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I figure the answer is either that they are so overwhelmed with queries that the database is always playing catchup, or they are purposely doing this to make it more difficult for 3rd parties to mine data from their sites.
I found a site that says there were about 50k flights/day in 2000. Multiply that by 5 and you still only have 250,000 flights per day. That isn't much to look up and even with connections it shouldn't be an inordinate amount of lookups.
I was looking to travel this summer and trips were pricey where I wanted to go. I tried looking at nearby cities or alternative dates and it seemed to take forever.
Anyway, does anyone know why travel sites make you wait for a result?
joined:Dec 10, 2005
Airfares (and availability) change constantly and I don't know of any sites that store the data on their servers. Most likely, when you go to a travel site and request an airfare, the site has to make a call through their taps into the airline reservations systems mainframes (or go through a 3rd party interface).
Also, you have to realize that the DB structure is not simple. If you do a search for flights from L.A. to New York, your query is going to return non-stop L.A.-New York flights; 1-stop flights that could go through Las Vegas, Denver, Atlanta, St. Louis, Chicago, etc...; 2-stop flights; plane changes, etc. And that's if you specify which airport to use at each end. What if you specified the flexibility of using Long Beach or John Wayne Airport instead of LAX and Newark or JFK instead of La Guardia?
So after all the possible routes have been determined, the system has to check availability and pricing for each leg along the way.
A lot of the complication of airline pricing arises from "revenue management," where airlines use restrictions on tickets (e.g. requiring a Saturday night stay or purchase of a round trip) to segregate price-insensitive passengers from price-sensitive passengers. All airlines and intercity trains and buses do this. A low-cost airline (e.g. Ryanair or Southwest) might sell seats on a plane in a dozen different price "buckets." A traditional network carrier (e.g. Delta or Qantas) might have three times that many. So all the fare rules for all those buckets need to be scanned to ensure that your request meets the restrictions applied to the fare and the fare class.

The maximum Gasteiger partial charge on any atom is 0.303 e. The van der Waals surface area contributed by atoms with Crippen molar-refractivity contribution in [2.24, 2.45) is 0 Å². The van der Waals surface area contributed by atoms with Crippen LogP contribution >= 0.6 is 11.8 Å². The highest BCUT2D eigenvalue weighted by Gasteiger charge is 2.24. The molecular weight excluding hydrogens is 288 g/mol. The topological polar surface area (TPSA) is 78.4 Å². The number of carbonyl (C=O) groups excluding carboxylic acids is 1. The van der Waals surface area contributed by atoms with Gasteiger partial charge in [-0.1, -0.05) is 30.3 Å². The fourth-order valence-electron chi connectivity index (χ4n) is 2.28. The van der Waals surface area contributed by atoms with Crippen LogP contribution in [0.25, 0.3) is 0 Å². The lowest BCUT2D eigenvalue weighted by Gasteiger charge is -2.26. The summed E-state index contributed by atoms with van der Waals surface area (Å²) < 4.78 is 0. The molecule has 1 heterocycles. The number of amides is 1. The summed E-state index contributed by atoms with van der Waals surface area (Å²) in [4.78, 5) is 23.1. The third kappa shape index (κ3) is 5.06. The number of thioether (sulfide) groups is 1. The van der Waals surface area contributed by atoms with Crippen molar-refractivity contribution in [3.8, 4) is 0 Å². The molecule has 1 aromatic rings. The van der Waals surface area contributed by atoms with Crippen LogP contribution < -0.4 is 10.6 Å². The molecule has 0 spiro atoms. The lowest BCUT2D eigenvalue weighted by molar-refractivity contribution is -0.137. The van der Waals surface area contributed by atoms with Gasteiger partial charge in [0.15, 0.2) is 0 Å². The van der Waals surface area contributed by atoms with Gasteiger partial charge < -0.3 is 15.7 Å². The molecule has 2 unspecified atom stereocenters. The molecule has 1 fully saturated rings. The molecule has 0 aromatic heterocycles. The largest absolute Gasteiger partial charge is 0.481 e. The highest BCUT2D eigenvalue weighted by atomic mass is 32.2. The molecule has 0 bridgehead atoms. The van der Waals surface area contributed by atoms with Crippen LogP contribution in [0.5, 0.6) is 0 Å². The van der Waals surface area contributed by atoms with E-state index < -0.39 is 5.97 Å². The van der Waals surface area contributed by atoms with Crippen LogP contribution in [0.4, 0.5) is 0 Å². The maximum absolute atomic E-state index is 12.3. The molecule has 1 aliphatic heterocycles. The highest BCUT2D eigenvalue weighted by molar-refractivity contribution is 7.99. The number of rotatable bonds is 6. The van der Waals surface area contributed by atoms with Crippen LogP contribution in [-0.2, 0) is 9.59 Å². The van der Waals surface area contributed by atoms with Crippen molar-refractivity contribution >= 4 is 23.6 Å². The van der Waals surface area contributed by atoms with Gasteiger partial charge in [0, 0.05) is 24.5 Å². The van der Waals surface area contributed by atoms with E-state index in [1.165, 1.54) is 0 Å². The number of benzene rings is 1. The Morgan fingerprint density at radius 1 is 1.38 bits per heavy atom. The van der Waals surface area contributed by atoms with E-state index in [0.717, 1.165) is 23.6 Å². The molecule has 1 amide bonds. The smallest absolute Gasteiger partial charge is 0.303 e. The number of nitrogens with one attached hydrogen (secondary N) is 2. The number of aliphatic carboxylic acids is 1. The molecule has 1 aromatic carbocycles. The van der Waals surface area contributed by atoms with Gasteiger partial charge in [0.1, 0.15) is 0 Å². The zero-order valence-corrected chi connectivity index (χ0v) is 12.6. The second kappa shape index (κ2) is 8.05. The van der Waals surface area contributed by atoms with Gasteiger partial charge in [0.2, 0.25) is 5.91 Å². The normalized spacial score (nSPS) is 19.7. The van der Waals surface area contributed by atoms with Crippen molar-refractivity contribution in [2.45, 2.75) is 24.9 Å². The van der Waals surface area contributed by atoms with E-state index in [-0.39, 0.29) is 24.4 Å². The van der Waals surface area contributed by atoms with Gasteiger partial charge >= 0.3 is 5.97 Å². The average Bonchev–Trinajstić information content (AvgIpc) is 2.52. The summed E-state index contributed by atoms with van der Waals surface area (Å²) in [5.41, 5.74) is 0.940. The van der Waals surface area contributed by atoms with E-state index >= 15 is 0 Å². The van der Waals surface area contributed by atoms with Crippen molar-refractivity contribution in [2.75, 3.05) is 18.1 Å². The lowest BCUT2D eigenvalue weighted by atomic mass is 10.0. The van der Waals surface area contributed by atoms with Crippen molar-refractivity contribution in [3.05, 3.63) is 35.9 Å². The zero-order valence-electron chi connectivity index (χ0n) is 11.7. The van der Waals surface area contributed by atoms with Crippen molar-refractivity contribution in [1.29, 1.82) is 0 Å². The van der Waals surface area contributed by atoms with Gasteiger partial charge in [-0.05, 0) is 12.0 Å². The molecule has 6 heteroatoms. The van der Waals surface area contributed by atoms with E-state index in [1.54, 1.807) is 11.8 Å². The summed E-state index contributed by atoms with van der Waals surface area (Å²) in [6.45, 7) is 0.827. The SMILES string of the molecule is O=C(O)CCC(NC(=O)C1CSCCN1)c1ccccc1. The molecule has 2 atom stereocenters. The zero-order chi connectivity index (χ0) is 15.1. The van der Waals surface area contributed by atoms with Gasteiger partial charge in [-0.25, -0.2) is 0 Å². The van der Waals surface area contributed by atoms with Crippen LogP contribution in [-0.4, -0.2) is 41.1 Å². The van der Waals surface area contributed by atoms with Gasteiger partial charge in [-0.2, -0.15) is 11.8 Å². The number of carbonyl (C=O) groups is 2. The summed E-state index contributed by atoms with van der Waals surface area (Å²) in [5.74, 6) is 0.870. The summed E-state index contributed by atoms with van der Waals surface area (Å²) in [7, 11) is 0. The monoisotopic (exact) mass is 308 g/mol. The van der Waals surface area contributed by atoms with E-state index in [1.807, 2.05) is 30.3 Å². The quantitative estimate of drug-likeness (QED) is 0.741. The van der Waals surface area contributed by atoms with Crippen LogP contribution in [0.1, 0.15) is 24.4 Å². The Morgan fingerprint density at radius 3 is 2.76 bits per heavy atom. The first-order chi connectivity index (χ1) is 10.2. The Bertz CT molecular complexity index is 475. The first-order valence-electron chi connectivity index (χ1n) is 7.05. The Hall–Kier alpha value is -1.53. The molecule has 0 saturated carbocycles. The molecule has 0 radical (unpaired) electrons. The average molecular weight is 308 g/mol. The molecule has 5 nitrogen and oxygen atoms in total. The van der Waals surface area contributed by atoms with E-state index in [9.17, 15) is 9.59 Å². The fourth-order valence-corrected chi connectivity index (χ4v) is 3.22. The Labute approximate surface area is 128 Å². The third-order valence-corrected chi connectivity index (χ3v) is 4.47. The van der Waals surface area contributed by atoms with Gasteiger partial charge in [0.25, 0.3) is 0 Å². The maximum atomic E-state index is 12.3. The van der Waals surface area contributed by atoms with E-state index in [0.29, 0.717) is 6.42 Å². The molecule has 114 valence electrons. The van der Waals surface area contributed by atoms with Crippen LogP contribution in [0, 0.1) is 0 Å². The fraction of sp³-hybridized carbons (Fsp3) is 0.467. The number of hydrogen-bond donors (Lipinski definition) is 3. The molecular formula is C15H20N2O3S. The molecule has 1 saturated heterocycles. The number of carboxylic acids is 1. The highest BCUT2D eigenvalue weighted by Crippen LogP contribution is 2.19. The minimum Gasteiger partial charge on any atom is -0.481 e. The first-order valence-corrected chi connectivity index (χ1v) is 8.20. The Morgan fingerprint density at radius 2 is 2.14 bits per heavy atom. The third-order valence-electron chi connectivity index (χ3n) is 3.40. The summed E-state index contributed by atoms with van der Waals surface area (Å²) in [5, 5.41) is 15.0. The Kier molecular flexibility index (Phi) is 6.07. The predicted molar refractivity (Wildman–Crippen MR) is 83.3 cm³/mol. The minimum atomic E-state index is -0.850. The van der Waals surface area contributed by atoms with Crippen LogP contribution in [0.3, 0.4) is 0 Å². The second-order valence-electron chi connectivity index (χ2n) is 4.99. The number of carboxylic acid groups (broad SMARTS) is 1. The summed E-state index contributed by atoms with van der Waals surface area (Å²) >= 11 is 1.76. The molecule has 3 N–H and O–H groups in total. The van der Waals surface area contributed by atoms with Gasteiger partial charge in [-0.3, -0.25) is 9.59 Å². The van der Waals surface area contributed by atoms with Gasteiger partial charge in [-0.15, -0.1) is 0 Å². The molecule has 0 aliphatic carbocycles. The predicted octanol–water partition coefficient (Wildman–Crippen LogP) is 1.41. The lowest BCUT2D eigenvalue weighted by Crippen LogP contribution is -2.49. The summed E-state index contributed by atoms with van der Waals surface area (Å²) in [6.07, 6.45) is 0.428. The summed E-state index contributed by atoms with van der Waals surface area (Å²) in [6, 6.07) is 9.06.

Add connections, and it becomes more complicated. United may sell you a cheap "L" fare for LAX-ORD if you buy a connection onto a more profitable flight, say ORD-LHR as a "Q" fare. But they wouldn't want to sell the "L" fare to someone who's just going to ORD, lest that passenger take a seat away from the more profitable passenger, so they'll hold out for a while and only offer a more expensive, say, "K" fare. So if you just list out the available fares, you'll see the cheapo, but you won't see inventory for it without the connection.
These buckets are changing constantly, as the pricing triggers in the mainframe fireó sell 20 "H" and 10 "W," but if you sell 10 "H" tickets at once then reduce "W" inventory to 5 and up remaining "H" inventory to "15," unless it's a holiday weekend in a month that ends in "R," etc.
And, of course, you're not just looking at one day. Flights are sold up to 330 days in advance, and especially when you're looking for the lowest-cost option, you're searching a lot of extra permutations of departure dates and times.